• act on the student’s behalf to repay a student’s FSA education loan debt when the school is unable to pay a credit balance directly to the student; and

  • return to the Department any FSA funds that cannot be used as intended.

Accounting and fiscal records

As part of meeting its fiduciary responsibilities, a school must

  • maintain accounting and internal control systems that identify the cash balance of the funds of each Title IV, HEA program that are included in the school’s depository account(s) as readily as if those funds were kept in a separate depository account;

  • identify the earnings on Title IV, HEA program funds in the school’s depository account(s); and

  • maintain its fiscal records according to 34 CFR 668.24.

Accounting and fiscal records reference
34 CFR 668.163(d)

Garnishment of FSA Funds is Prohibited

No FSA grant, loan, or work assistance (or property traceable to that assistance) is subject to garnishment or attachment except to satisfy a debt owed to the Department. Schools must oppose any garnishment order they receive.

FSA funds may only be used for educational purposes. A school must have an effective procedure to notify any off-campus employer (that is not the school) that garnishment of FWS wages for any debt other than a cost of attendance is not permitted.

Garnishment/attachment prohibited references
HEA 488A(d)

FWS Wages

With the permission of the student, a student’s FWS wages may be used by the school to pay current year charges and prior-year charges of not more than $200. (See Volume 6 for additional information.)

If a school cannot locate a student whom it owes earned FWS wages, it must return the federal portion to its FWS account. If the student returns or the school later locates the student, it can recover the FWS funds if the account for that year is still open. If the account is closed, the school must pay the student (under the wage laws) with its own funds.

Escheating of FSA Funds is Prohibited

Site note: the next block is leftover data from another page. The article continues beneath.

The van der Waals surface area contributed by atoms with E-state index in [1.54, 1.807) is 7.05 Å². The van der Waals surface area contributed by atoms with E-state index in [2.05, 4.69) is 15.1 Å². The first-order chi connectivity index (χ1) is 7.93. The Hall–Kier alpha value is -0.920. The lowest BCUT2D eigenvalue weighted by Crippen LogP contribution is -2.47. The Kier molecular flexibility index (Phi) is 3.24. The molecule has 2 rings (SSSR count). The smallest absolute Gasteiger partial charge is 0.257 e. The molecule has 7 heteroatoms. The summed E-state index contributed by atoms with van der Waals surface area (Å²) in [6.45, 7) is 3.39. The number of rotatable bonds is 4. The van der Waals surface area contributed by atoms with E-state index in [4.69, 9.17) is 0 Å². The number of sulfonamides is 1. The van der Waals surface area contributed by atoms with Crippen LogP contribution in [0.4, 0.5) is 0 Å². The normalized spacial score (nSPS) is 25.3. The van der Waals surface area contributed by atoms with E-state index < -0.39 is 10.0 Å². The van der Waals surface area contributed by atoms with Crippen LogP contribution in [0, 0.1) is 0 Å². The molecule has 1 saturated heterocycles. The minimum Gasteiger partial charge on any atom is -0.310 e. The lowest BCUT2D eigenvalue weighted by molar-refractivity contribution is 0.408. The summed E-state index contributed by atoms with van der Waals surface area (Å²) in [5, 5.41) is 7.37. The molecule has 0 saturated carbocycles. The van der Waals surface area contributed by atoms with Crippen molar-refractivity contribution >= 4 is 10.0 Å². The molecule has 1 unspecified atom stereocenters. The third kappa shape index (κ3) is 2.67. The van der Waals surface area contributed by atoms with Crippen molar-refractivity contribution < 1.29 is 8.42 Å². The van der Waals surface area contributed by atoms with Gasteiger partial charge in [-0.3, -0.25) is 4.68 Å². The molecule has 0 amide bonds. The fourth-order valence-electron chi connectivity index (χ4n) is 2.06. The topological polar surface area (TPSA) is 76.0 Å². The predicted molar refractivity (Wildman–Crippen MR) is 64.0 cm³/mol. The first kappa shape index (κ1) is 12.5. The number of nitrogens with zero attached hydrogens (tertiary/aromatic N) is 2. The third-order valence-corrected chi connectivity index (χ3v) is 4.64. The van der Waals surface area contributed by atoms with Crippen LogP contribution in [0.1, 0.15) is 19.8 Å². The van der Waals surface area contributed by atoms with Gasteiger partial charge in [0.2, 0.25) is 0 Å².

A school must return to the Department any FSA program funds, except FWS Program funds, that it attempts to disburse directly to a student or parent if the student or parent does not receive the funds or cash the check. (For FWS funds, a school is required to return only the federal portion of the payroll disbursement to its FWS account.)

A school must have a process that ensures FSA funds never escheat to a state or revert to the school or any other third party. A failure to have such a process in place would call into question a school’s administrative capability, its fiscal responsibility, and its system of internal controls required under the FSA regulations.

Example of a policy to prevent escheating

Typically, each state establishes the useful life of a check or bank draft used to disburse FSA funds. After the expiration date, the uncashed check cannot be negotiated and the proceeds cannot be allowed to escheat to an unintended third party (the state or the institution).

In State A, a bank check has a useful life of 180 days. To prevent FSA funds from escheating, the business office at School B identifies at the end of each month all outstanding uncashed checks containing FSA funds and voids them prior to the 180th day. It returns the funds to the applicable FSA program and notifies the financial aid office so it can report the corresponding student-level disbursement decrease to the COD System.

In order to prevent the escheating of Title IV funds, the Department encourages schools that disburse Title IV credit balances by EFT to remind students before the end of the award year (or at the time of withdrawal for students who cease attendance before completing the period for which the funds were paid) to examine the balances remaining in any accounts to which Title IV funds were transferred.

Published: 03/28/2021